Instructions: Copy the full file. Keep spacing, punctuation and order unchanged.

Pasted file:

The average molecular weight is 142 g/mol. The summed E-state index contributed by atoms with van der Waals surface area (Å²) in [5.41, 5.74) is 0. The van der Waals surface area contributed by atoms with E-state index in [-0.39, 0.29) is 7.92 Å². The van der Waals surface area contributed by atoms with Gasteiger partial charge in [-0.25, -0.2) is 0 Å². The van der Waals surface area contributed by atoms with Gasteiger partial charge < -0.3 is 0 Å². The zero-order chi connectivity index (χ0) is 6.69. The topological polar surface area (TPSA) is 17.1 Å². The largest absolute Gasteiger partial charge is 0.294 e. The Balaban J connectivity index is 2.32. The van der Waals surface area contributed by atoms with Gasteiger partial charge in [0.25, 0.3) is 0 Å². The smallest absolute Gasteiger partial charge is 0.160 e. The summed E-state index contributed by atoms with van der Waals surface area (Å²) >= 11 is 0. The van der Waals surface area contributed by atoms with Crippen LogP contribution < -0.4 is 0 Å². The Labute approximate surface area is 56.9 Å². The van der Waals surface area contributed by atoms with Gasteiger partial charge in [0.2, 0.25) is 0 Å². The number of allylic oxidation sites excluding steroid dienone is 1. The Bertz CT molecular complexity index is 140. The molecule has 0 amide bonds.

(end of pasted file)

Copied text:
The average molecular weight is 142 g/mol. The summed E-state index contributed by atoms with van der Waals surface area (Å²) in [5.41, 5.74) is 0. The van der Waals surface area contributed by atoms with E-state index in [-0.39, 0.29) is 7.92 Å². The van der Waals surface area contributed by atoms with Gasteiger partial charge in [-0.25, -0.2) is 0 Å². The van der Waals surface area contributed by atoms with Gasteiger partial charge < -0.3 is 0 Å². The zero-order chi connectivity index (χ0) is 6.69. The topological polar surface area (TPSA) is 17.1 Å². The largest absolute Gasteiger partial charge is 0.294 e. The Balaban J connectivity index is 2.32. The van der Waals surface area contributed by atoms with Gasteiger partial charge in [0.25, 0.3) is 0 Å². The smallest absolute Gasteiger partial charge is 0.160 e. The summed E-state index contributed by atoms with van der Waals surface area (Å²) >= 11 is 0. The van der Waals surface area contributed by atoms with Crippen LogP contribution < -0.4 is 0 Å². The Labute approximate surface area is 56.9 Å². The van der Waals surface area contributed by atoms with Gasteiger partial charge in [0.2, 0.25) is 0 Å². The number of allylic oxidation sites excluding steroid dienone is 1. The Bertz CT molecular complexity index is 140. The molecule has 0 amide bonds.